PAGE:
Suppose that he and his wife already shared a deep, bonded M/s relationship?  Suppose they did everything together that I would want to do with him— but he wanted to do those things with me, too? Suppose he and she had, in fact, been good for each other?

Truth be told, I SHOULD have been the Lite version of her. She shouldn’t have just been the Wife. The person on his arm to give him respectability. She should have been his friend, his confidante, even his Submissive. (Now I’m not saying all wives need to submit, but somewhere out there is a Wife that submits to her Husband, and also there’s a submissive Girlfriend. It’s just an option.) And she’d have years between them that I could not, and would not want, to compete. And it would be beautiful. And it would not make me any less beautiful myself.

Suppose I continued to be just the Relationship “Lite” version of his wife. That no matter how our relationship had grown, I would not have been unique or special. Would it have been enough to be Me?

…suppose my life had gone down another path?

Let me revisit the first six months, year, whatever it might have been. I don’t remember exactly. Before I’d developed a single special role. Before I started traveling with him as his sexy secretary and emotional confidante.

Let’s imagine that, instead of her and I diverging into very different paths, we’d instead gone along the same trajectory. Both of us continuing to build and deepen our own relationships with him.

I thought about this, because I love to overthink.  What if I’d become, oh, his rope bunny…and so had she? What if every step forward I took, she took the same one?  Or, “worse,” if she had taken the initiative and I had merely followed in her footsteps. It’s reasonable that she, like me, would have similar interests. He did take interest in us both. It stands to reason he might even- gasp!- have a type (one day she and I showed up at the same even in the same outfit. I found it hilarious).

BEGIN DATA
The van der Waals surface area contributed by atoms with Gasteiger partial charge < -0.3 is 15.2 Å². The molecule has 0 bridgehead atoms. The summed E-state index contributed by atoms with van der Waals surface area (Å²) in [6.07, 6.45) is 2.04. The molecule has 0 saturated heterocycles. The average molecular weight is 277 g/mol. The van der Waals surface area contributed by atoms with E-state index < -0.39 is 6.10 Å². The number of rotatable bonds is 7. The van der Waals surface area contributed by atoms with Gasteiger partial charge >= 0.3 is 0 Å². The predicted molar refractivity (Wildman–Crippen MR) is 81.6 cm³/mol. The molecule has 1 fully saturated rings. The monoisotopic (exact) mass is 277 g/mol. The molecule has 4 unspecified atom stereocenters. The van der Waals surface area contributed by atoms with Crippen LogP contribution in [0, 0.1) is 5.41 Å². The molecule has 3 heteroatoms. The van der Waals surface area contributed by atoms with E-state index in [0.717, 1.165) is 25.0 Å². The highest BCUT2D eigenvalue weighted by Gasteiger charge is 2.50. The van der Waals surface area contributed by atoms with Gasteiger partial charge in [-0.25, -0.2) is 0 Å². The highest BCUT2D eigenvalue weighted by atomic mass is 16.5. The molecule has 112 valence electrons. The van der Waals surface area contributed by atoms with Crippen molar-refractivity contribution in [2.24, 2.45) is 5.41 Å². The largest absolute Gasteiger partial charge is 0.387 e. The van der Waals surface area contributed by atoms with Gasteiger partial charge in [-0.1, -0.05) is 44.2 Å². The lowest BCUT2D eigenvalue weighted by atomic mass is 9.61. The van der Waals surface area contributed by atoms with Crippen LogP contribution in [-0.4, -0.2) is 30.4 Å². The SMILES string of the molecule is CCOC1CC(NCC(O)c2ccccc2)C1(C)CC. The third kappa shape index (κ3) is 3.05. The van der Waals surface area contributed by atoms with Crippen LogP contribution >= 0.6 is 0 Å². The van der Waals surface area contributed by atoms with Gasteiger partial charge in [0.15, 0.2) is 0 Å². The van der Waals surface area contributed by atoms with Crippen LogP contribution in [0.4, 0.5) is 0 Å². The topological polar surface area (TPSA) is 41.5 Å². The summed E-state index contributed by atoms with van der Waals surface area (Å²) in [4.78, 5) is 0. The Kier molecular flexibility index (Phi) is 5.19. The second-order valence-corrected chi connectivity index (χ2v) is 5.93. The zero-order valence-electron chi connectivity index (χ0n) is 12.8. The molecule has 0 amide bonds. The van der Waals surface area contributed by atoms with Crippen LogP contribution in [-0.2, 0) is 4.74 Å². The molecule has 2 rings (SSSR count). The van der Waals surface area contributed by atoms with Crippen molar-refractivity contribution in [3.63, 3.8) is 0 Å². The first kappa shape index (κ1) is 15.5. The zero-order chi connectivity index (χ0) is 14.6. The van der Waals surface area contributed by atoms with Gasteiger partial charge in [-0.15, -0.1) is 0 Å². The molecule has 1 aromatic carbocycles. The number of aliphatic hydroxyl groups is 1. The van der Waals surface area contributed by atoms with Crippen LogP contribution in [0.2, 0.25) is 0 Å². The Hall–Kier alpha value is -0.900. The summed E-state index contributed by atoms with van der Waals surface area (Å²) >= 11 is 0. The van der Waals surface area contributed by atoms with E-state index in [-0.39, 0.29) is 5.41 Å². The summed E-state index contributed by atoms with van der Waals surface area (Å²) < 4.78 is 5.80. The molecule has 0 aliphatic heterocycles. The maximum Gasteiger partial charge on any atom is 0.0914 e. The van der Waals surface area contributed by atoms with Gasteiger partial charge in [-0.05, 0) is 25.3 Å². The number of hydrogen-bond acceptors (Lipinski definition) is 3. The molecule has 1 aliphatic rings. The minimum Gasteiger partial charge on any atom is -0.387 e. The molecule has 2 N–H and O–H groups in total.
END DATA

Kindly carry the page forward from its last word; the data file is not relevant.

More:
Were that the case, I wouldn’t be able to tell myself, “Well, she’s his wife, but I’m his rope bunny.”  Or, “She’s the one he goes on vacations with most of the time, but I’m the one he travels abroad with on special occasions.”  Instead it might go like this, “She’s his wife, and I’m…the person that is at a stage far, far lower on the totem pole.” 

Strangely, or perhaps not so strangely, it doesn’t make me unhappy imagining that life. I didn’t want to be the one providing love and comfort to the guy in a sexless, loveless relationship. I imagined a world, in fact, where she and he were in a wonderful relationship and she and I were friends.  In my dreams, she smiled at me.

…if I were not in a unique role today, would that mean I meant nothing?

I was in a weird place, romantically speaking. I didn’t want the responsibility of being loved. I actually enjoyed the relative, pressure free position I held of NOT being as loved and needed. But I think it was more than that that got me through that particular trouble. And it taught me so much.